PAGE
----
New dancefloor offerings from Russia and Estonia struggle with viable forms of optimism. "Escapism" becomes less a matter of hedonism and more a conscious response to unsatisfying actuality.
The Los Angeles label Not Not Fun has just published a compilation of six female electronic artists. Resident in both Russia and Ukraine, they offer a peaceful, creative alternative to recent events.
As the Subwise label in Saint Petersburg releases a new compilation album, celebrating ongoing success in the North, a new project emerges from Surgut. Both foreground the value of joint effort.
The importance of silence and solitude appears in four new publications. They emerge across considerable distances, all the way from some lightless forests in Karelia to the quieter, cobbled streets of Ukraine.
Several key reference points connect these projects. Some of them originate in Poland, while others take us to Ukraine. Bolder still, however, is the overarching desire of these performers to leave home altogether.
As the New Year rolls around, a handful of Russian publications ponder the weight of history. Have regional events, in a number of different towns, led over time to a specific worldview or behavior, even?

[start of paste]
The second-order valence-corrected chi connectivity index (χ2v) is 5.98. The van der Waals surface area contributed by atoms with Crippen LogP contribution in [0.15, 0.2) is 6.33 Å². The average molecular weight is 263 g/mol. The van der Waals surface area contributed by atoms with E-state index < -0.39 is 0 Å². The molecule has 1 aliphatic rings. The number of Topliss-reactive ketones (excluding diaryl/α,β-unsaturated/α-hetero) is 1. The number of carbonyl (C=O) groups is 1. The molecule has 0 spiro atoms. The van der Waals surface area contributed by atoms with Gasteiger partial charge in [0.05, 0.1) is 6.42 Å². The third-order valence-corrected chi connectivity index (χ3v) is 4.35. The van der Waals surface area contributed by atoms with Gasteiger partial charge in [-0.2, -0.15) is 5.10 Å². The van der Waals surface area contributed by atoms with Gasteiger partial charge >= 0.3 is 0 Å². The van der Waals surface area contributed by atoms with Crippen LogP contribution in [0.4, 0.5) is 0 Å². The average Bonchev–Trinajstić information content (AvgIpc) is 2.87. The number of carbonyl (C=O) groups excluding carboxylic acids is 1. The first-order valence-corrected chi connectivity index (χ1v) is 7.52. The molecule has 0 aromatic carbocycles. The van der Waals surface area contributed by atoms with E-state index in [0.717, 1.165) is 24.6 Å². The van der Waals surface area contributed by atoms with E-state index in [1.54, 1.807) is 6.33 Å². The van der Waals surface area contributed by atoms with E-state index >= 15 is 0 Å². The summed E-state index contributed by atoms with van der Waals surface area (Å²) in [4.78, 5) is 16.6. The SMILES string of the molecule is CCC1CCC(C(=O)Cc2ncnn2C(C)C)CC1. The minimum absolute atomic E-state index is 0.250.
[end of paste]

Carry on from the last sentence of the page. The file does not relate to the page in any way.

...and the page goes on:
Against a backdrop of civic unrest, several Russian and Ukrainian performers opt for a more restrained or "estranged" aesthetic. They begin with the cool, mechanical operations of an old Roland 303.
Two new releases from FFM. One is Ukrainian, the other is Russian - and both are instrumental. The difference between them, genres aside, is in their attitude to the weight of the surrounding world.
One might think that a challenging social environment would lessen the appeal of romantic wistfulness among young artists. A hard life might breed resignation or greater pragmatism. Nothing of the sort.
For all these artists from Russia and Lithuania, new publications are possible only after much effort. The daily grind and social indifference do their best to make creative work maximally difficult.